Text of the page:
- To find out if a site is a biological SSSI or if a local nature reserve is aquatic, select the ‘Identify’ tool from the menu, then select the protected site on the map. Open the site detail link to read the description.
Magic does not indicate the locations of freshwater pearl mussel populations, chalk rivers or aquatic local wildlife sites.
If you don’t know whether the discharge will be in or near a protected site, or if you cannot use Magic, contact the Environment Agency to request a nature and heritage conservation screening.
Make sure the surface water has flow (rule 19)
You cannot meet the general binding rules if you have a new discharge to:
- a ditch or a surface water that does not contain flowing water throughout the year, unless there is a drought or an unusually long period of dry weather
- watercourses that seasonally dry up
Do not discharge to an enclosed lake or pond (rule 21)
You cannot meet the general binding rules if you have a new discharge to an enclosed lake or pond. This means a lake or pond in which all of the following apply:
- it contains water throughout the year, other than in extreme weather conditions
- it does not have an outfall that connects it to a watercourse, or has an outfall that only discharges in extreme weather conditions
- it is sealed or lined to prevent water draining into the ground or soaking into the surrounding soil
You do not need a permit to discharge to an enclosed lake or pond. But you must use appropriate pollution prevention measures to make sure your discharge does not cause pollution.
Make sure any partial drainage field is close enough to the watercourse (rule 20)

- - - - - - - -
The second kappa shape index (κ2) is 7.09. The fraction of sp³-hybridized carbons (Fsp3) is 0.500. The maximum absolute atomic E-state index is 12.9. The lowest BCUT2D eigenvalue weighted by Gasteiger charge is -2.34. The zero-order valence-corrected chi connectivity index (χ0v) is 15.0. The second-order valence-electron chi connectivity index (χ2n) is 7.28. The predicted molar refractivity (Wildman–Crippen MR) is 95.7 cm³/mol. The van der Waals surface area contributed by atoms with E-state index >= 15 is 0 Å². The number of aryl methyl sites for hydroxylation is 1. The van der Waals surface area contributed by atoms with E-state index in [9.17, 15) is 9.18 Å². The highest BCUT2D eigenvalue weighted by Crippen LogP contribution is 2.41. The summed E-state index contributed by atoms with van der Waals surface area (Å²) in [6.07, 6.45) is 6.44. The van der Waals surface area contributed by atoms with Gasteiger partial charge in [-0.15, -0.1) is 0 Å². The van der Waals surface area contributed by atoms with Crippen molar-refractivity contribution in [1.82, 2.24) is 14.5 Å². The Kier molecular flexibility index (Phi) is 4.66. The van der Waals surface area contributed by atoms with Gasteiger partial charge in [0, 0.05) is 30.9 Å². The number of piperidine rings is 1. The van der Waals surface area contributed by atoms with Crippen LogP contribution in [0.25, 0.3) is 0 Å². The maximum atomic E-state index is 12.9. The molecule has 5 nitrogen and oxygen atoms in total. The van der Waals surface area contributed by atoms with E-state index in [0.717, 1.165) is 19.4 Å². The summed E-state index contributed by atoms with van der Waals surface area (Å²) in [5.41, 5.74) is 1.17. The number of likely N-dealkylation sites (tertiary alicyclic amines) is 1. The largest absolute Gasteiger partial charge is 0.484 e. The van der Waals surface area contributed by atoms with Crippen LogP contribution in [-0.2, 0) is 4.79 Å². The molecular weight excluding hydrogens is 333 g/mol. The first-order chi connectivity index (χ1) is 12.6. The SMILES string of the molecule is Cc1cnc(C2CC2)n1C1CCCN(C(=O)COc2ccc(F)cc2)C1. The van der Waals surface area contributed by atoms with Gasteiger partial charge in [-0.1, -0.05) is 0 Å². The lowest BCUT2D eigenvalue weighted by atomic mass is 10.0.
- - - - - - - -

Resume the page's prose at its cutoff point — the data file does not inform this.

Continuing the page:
A partial drainage field is a length of perforated pipe that is installed between the sewage treatment plant and the outfall. It is installed instead of a solid pipe. This allows some of the waste water to soak into the ground when the ground is dry and flows in the watercourse are likely to be lower.
If you’re using a partial drainage field for a new discharge, the perforated section of the pipe must not extend more than 10 metres from the edge of the watercourse. You must only use it with a small sewage treatment plant, not a septic tank.
More information on the rules
You should get advice from a competent service engineer if you need help understanding:
- what treatment system you have
- what you are required to do under the general binding rules
British Water provides a list of accredited service engineers. There may be other competent service engineers.
There’s also guidance on how to meet the general binding rules if your septic tank or small sewage treatment plant discharges to the ground.
If you cannot meet all of the rules that apply to you
You must either:
- connect to a public foul sewer – contact your sewerage undertaker for advice
- change your treatment system so that it can meet the general binding rules
If you cannot change your system and it’s not reasonable to connect to a public foul sewer, then you must apply for a permit. In your application you must justify why it’s not reasonable to connect to a public foul sewer. The Environment Agency will then assess the risk of using your system at your location.
If your discharge causes pollution you may be committing an offence. The Environment Agency will give you advice to help you fix the problem. If your discharge continues to cause pollution the Environment Agency may take enforcement action against you.
Published 16 June 2015
Last updated 25 August 2021